Wednesday, April 29, 2009

Old Postcard Wednesday--Mayo Motel, Oakland, California

Unusual travel suggestions are dancing lessons from God.
-Kurt Vonnegut






Evidently I stayed here at the Mayo Motel with my family when we visited my grandmother in Alameda, California. Too young then to recall the place now, I wondered if this motel that was "one of Oakland's newest" in the late 1950s still exists today.

Through the wonders of Google maps street view I toured all around W. MacArthur Blvd. in Oakland, where there are plenty of these small, older, Americana-type motels. And I was surprised to find what I am fairly sure is the Mayo Motel. I think it's likely that it is the MB Motor Inn, with some exterior enhancements like the rock work on the front wall. The address is 430 W. MacArthur Blvd. (Google's drive-by approximates it as 434). Not knowing Oakland I'm not sure if construction in the area would have altered the address numbering system, which seems feasible.

None of the other motels I checked out resembled the Mayo but this one below, the MB Motor Inn, has those thin strips of windows that are unique.

Of course, it's possible they were two separate motels built by the same contractor using a similar design. The MB Motor Inn has been in business under that name since 1978. Perhaps it was the Mayo Motel under former ownership. Or perhaps the Mayo Motel existed down the street and was demolished. Who knows? Better question probably is: Who cares?



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one review:
my wife and i stayed at the mb motor inn about a month back.we were pleasantly surprised to find a place that is very clean and quiet.rooms are spacious and amenities are useful.the staff was very helpful and courteous.we will consider staying there again when we come to see our family.

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10 comments:

Don't Feed The Pixies said...

It's kinda wierd looking at this hotel - because it looks like every American hotel i have ever seen in a movie ever. From Memento to Terminator to those buildings in Karate Kid

Where i live a lot of the buildings are crumbly now, but were all put up in the 50s-70s and have a similar look: i wonder if the similarity is just because that was the Vision at the time?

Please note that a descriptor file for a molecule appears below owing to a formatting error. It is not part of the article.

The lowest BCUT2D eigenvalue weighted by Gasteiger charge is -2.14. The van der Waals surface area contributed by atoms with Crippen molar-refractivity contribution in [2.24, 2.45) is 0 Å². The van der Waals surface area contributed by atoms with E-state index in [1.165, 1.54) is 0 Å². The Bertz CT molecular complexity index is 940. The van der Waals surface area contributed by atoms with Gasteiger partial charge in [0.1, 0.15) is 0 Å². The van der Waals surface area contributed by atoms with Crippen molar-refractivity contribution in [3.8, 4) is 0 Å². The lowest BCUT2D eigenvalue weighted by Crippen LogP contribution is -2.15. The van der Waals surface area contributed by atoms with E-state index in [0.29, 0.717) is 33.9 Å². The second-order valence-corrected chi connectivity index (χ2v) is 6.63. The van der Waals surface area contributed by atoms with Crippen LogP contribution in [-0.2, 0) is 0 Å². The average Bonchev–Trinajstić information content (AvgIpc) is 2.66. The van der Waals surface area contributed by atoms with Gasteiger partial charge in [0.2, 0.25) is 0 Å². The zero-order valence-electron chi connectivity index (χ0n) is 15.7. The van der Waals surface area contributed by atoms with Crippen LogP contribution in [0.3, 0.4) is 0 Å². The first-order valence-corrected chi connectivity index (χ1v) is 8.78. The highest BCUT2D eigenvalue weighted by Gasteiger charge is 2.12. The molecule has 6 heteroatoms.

distracted by shiny objects said...

I thought it such a magnificent treat to stay at one of these motels as a kid. Love the "Beaver Car" in the parking lot:>)

Hattie said...

The stark look of that and the one tree managing to thrive in the midst of all that cement reminds me of works by California photorealists like Robert Bechtle.

dmarks said...

I bet staying there is cheaper than staying at the other famous Mayo place where you can stay overnight.... That one can costs tens of thousands of dollars per night.

the watercats said...

There's something very American about that picture.. Sounds stupid, lol but, from someone who spent eleven years growing up in England and then moving to rural Ireland for the rest of the time and going nowhere in between, it is an image of America how I imagine it. One from the quaint and warm and fuzzy, overly sentimental iconic films. I'd love to know what "un-useful amenities" would be..lol

Kim said...

I love places like that. And I love the KV quote!

Darlene said...

Comparing the two photographs makes me think you may have found the old Mayo Hotel. At least,it's a distinct possibility.

Lydia said...

@Pixies- crumbling buildings....some kind of vision! This little motel does look like the standard issue 50s-70s motel. However, when independently owned, each seems to have a uniqueness and possibly even some caring behind the business plan. I don't think that's as true with chains.

@Distracted- The Beaver car is wonderful! The lodging I remember during g-ma visits was the Alameda Hotel; it overshadowed this motel in my memory. But in our cross-country driving vacations when I was a kid the motels were very exciting. I remember ones along Route 66.....

@Hattie- I really appreciated your comparison to the artist's work (and I'll Google him as a result) because that was the prevailing feeling I had when I found this postcard in an album recently.

@dmarks- The Mayo Clinic held great fascination for me when I was a kid/teen. I so wanted to go there....until I found out that it isn't a spa. :)

@the watercats- Your description undoubtedly would be fitting for one of Robert Bechtle's works (see Hattie's comments). The Americana you envision still exists and I hope we preserve the best of it before much more is lost.
I didn't realize you grew up in England - fun to know!
"Un-useful amenities" would have to include those stupid paper shoe polishing "cloths"......does anyone use them ever?

@Kim- I do too, on both counts.

@Darlene- Your eye tells you the same mine tells me. I suppose I could call the MB and ask, but it's doubtful a desk clerk would be aware of history dating back pre-1978....

Koe Whitton-Williams said...

Lydia - I love this kind of armchair archaeology. . . The old motels were kind of awesome in their way. They helped us see parts of the country (for what $11.00 a night?) that we wouldn't otherwise have had the chance to see. . . These days we have to make do with the tastelessly anonymous world of chains.

Do you remember the 'magic fingers' that motels used to have on the beds, where for a quarter you could. . . well if you don't remember. . . then you'll just have to wonder.

Very cool posting. Very, very cool.

Lydia said...

@Koe- What a cool description: armchair archaeology!
I am happy to report that I absolutely do remember 'magic fingers' and I remember my mother telling us it was not a toy, but for relaxation. They always worked, too! I wonder who maintained them in good shape!

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